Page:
Matthew T. Dickerson

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Matthew T. Dickerson is a professor of computer science at Middlebury College in Vermont,[1] a scholar of the fiction of J. R. R. Tolkien and the Inklings, a novelist, a blues musician and historian of music, a fly fisherman, a maple sugar farmer, and a beekeeper.[2]


Dickerson received an A.B. from Dartmouth College in 1985,[1] and a Ph.D. in computer science from Cornell University, under the supervision of Dexter Kozen, in 1989.[3] His Ph.D. research was in symbolic computation, but since then he has worked primarily in computational geometry; his most frequently cited computer science papers[4] concern k-nearest neighbor algorithms[5] and minimum-weight triangulation.[6] He has been on the Middlebury faculty since receiving his Ph.D.[2]

From 1997 to 2001 Dickerson published a biweekly column on fishing and the outdoors in the Addison Independent, a local newspaper.[7] Since 2002 he has been the director of the New England Young Writers Conference,[8] an annual four-day conference for high school students in Bread Loaf, Vermont that is associated with Middlebury College. He is also the founding director of the Vermont Conference on Christianity and the Arts.[8][9] He plays bass in a Vermont-based blues band, Deep Freyed.[10]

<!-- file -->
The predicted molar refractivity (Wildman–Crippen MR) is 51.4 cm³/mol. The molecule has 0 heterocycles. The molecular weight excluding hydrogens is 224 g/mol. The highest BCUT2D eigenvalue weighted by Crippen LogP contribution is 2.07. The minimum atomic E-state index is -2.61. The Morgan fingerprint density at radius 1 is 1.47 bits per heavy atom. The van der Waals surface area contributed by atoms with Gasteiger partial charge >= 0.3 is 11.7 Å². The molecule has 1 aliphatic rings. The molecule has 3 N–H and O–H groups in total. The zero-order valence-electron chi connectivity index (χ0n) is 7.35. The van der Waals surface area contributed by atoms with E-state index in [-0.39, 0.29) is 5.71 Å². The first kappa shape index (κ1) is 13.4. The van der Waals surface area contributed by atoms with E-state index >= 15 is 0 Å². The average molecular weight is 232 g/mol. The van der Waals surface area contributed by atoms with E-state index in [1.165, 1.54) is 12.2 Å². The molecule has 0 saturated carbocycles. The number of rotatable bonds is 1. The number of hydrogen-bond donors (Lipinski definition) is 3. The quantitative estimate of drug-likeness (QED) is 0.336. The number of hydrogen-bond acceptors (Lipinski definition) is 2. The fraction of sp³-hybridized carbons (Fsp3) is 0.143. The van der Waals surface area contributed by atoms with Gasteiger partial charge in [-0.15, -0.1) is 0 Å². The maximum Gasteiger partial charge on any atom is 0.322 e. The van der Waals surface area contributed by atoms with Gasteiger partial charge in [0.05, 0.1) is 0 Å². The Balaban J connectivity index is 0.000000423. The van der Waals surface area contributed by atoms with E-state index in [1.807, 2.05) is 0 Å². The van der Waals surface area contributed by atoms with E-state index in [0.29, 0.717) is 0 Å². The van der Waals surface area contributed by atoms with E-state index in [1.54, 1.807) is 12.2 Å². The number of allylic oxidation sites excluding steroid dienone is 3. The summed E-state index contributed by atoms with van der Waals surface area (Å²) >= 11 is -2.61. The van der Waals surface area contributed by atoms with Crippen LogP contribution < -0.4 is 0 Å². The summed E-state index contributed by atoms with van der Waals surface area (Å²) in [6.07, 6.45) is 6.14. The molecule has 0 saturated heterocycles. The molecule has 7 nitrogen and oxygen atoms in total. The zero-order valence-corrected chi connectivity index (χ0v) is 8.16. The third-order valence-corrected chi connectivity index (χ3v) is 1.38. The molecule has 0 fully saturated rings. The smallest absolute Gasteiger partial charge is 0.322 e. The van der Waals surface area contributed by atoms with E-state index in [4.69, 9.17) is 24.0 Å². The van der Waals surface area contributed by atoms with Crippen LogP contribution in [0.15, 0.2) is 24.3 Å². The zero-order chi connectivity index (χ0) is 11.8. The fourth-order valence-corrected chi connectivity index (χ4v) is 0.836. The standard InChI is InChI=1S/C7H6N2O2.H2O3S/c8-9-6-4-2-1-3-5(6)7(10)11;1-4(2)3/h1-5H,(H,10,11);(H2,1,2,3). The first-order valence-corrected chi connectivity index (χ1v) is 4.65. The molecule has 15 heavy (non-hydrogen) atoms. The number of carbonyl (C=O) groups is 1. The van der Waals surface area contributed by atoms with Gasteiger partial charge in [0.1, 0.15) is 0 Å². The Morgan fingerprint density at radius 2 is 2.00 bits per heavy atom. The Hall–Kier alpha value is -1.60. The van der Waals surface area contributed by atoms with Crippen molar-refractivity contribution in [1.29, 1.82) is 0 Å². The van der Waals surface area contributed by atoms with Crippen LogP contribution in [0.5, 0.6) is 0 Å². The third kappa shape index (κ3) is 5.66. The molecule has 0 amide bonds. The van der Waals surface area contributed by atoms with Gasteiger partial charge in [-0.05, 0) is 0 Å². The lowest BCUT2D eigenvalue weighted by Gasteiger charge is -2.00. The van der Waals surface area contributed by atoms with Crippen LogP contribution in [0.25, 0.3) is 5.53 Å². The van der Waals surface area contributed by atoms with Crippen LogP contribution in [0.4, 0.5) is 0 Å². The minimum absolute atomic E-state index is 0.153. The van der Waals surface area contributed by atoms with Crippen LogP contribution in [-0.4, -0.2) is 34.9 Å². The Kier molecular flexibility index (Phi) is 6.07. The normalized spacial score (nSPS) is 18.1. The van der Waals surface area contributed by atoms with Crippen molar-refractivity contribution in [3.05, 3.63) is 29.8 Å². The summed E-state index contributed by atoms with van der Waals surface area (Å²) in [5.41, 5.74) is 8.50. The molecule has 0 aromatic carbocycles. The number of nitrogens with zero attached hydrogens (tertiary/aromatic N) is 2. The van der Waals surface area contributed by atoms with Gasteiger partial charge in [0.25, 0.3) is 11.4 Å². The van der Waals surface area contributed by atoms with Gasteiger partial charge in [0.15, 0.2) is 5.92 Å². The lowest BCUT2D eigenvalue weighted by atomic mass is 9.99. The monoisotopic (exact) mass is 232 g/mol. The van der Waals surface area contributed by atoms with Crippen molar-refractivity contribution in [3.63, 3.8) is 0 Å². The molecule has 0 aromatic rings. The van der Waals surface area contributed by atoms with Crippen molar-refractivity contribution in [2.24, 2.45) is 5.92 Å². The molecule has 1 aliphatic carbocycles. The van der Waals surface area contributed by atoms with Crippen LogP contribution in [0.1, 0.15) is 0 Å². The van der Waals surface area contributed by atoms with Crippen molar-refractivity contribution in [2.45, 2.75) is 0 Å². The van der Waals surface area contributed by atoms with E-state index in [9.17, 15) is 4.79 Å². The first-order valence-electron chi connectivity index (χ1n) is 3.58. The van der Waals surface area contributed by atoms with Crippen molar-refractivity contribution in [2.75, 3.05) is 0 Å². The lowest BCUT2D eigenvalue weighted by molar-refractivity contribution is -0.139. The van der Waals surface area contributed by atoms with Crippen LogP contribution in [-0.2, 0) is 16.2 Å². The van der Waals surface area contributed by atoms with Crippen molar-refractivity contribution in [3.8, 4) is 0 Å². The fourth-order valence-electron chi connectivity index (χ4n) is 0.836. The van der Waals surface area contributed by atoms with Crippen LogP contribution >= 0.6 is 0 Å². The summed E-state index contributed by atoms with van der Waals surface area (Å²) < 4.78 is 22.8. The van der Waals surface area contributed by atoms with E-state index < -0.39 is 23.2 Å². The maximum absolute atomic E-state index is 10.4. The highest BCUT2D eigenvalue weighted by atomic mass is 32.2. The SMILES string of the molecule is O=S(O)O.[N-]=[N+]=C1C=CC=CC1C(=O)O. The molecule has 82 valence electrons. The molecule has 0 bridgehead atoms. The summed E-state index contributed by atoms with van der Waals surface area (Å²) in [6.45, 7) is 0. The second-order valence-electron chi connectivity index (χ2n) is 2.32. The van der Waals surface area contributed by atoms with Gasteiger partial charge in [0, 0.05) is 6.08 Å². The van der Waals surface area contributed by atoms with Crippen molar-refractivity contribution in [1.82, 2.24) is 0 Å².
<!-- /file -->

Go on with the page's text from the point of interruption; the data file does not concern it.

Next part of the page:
Tolkien scholarship[edit]

He is the author of six non-technical books, most of them about fantasy fiction. His 2003 book Following Gandalf: Epic Battles and Moral Victory in The Lord of the Rings,[11] a study of the moral and Christian values expressed by Tolkien's works, highlights the contrasts between moral and physical victories, and between heroism and violence; it points out the necessity of having free will in order to make moral choices.[12] It was shortlisted for the Mythopoeic Society's 2004 and 2005 Mythopoeic Scholarship Awards.[13] He has written a pair of books on Tolkien, C. S. Lewis, and environmentalism, Ents, Elves, and Eriador: The Environmental Vision of J.R.R. Tolkien[14][15] and Narnia and the Fields of Arbol: The Environmental Vision of C. S. Lewis.[16][17] Despite giving the first of these two books an overall negative review, reviewer Patrick Curry writes that it is "a major new contribution to the subject of Tolkien's work".[15]

Other books[edit]

His other books include The Finnsburg Encounter.[18] a work of historical fiction, translated into German as Licht uber Friesland,[19] Hammers and Nails: The Life and Music of Mark Heard,[20] a biography of musician Mark Heard,[21] and From Homer to Harry Potter: A Handbook on Myth and Fantasy.[22][23]


  1. ^ a b Faculty profile Archived 2006-09-13 at the Wayback Machine at Middlebury College, retrieved 2009-11-19.
  2. ^ a b Biography as an invited speaker at the 19th Annual Fall Workshop on Computational Geometry, Tufts University, 2009. Retrieved 2009-11-18.
  3. ^ Dickerson's research web page Archived 2009-02-09 at the Wayback Machine at Middlebury College, retrieved 2009-11-18.
  4. ^ According to a Google scholar search, 2009-11-19.